At first, Sky seemed so clinical in the promotion of their feted WattsApp on the second stage to Col de Béal that they rode clear of Richie Porte. The race looked like a Gewiss-inspired procession of black drones metronoming themselves to the summit of a succession of peaks.
That Alberto Contador was the only rider who could ultimately match Froome's numerous out-of-the-saddle surges at least questioned the theory that July's Tour will be a one-horse race.
But as the week progressed - and no doubt aided by Froome's crash - Sky's inability to control matters blew the race apart way beyond Contador.
The Spaniard's decision to follow the wrong man - Froome, not Garmin-Sharp's Andrew Talansky - was a monumental gaffe and gave us an unexpected winner in the overwhelmed Talansky, who currently looks like he could beat both Froome and Porte up the Madone on his lunch break.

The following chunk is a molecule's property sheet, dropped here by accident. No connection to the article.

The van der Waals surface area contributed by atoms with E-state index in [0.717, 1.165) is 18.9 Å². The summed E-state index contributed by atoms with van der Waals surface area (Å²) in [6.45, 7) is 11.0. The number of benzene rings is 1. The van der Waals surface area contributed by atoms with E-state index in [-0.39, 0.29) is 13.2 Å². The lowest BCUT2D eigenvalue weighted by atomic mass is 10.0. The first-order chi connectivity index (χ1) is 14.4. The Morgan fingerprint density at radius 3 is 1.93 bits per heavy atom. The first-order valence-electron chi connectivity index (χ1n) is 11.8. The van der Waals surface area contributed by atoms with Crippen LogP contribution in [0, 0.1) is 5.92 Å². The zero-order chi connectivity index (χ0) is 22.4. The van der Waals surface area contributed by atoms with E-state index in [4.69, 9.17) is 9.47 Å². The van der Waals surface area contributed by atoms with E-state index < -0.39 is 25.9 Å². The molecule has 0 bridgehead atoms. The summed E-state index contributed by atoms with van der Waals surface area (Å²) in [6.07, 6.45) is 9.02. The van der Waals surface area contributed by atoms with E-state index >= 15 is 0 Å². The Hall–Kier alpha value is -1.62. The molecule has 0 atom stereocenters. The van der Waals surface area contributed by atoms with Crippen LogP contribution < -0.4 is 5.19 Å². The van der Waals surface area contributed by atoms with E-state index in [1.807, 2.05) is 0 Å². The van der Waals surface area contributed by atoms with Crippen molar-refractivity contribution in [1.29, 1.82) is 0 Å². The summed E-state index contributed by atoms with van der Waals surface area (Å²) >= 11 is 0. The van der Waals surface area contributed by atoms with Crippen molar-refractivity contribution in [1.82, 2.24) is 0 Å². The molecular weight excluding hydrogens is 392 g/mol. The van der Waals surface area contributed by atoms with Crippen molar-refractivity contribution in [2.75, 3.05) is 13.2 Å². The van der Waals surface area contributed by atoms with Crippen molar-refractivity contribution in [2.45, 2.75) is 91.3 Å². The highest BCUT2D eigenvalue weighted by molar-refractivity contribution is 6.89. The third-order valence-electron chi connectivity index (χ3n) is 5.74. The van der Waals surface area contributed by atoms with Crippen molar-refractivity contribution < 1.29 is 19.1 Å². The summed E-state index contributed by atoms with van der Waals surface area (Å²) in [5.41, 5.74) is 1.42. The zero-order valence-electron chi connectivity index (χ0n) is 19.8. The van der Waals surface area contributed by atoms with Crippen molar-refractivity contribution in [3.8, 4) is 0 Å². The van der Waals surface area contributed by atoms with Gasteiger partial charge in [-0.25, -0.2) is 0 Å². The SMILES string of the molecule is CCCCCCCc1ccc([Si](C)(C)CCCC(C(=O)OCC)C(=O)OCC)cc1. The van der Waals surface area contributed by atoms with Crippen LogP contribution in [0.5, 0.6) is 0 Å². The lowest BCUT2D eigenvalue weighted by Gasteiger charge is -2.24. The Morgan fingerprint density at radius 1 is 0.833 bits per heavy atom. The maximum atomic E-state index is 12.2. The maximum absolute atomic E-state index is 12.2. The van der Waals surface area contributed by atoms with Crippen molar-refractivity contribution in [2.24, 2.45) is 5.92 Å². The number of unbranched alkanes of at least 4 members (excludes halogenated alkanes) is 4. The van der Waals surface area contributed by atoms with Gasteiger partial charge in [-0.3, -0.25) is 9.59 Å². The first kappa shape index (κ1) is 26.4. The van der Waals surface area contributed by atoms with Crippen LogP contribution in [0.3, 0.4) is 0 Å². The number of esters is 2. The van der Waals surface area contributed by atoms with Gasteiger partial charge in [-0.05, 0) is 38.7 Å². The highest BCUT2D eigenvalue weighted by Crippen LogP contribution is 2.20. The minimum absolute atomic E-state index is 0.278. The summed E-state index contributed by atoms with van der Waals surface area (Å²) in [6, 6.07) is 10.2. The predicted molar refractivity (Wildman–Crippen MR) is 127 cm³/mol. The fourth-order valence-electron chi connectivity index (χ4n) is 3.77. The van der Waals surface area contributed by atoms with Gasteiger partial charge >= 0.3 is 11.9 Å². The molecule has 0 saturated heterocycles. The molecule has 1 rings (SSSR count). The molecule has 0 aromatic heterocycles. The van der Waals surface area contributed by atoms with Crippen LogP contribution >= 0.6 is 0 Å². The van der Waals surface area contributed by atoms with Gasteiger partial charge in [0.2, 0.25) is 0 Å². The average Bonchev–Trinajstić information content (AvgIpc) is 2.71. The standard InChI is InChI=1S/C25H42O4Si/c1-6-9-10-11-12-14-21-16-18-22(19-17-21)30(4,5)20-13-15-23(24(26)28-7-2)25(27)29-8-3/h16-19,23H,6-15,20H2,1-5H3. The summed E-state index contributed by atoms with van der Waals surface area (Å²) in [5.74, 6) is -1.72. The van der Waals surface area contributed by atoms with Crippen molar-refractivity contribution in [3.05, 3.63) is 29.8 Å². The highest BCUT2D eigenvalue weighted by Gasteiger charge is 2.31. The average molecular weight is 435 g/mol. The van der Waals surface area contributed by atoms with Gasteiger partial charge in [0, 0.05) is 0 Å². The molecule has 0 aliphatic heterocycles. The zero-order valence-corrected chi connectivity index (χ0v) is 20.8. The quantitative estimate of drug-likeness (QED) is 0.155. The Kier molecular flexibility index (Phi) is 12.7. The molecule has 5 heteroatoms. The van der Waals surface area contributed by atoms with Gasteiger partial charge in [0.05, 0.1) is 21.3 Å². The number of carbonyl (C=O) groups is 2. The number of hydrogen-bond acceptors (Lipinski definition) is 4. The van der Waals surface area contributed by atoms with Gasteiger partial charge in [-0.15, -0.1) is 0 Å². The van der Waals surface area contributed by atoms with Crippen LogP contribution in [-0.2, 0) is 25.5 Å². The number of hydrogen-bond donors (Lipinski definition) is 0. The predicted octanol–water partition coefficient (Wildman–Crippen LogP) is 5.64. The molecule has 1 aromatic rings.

For the first time in four years, the Tour's curtain raiser went off script - and it was a total delight to witness.
While Spain's national football team were forced to abdicate at the hands of the clinical Dutch - whereby hammering the final nail of the coffin of the tiki-taka football that has sunk alongside Barcelona's recent demise - so too were we witnessing the end of Sky's suffocating hegemony, which had become cycling's equivalent of George Graham's old Arsenal team's measured, grinding 1-0 victories.
Cycling's become interesting again - at least, until July.
Felix Lowe | Follow on Twitter @saddleblaze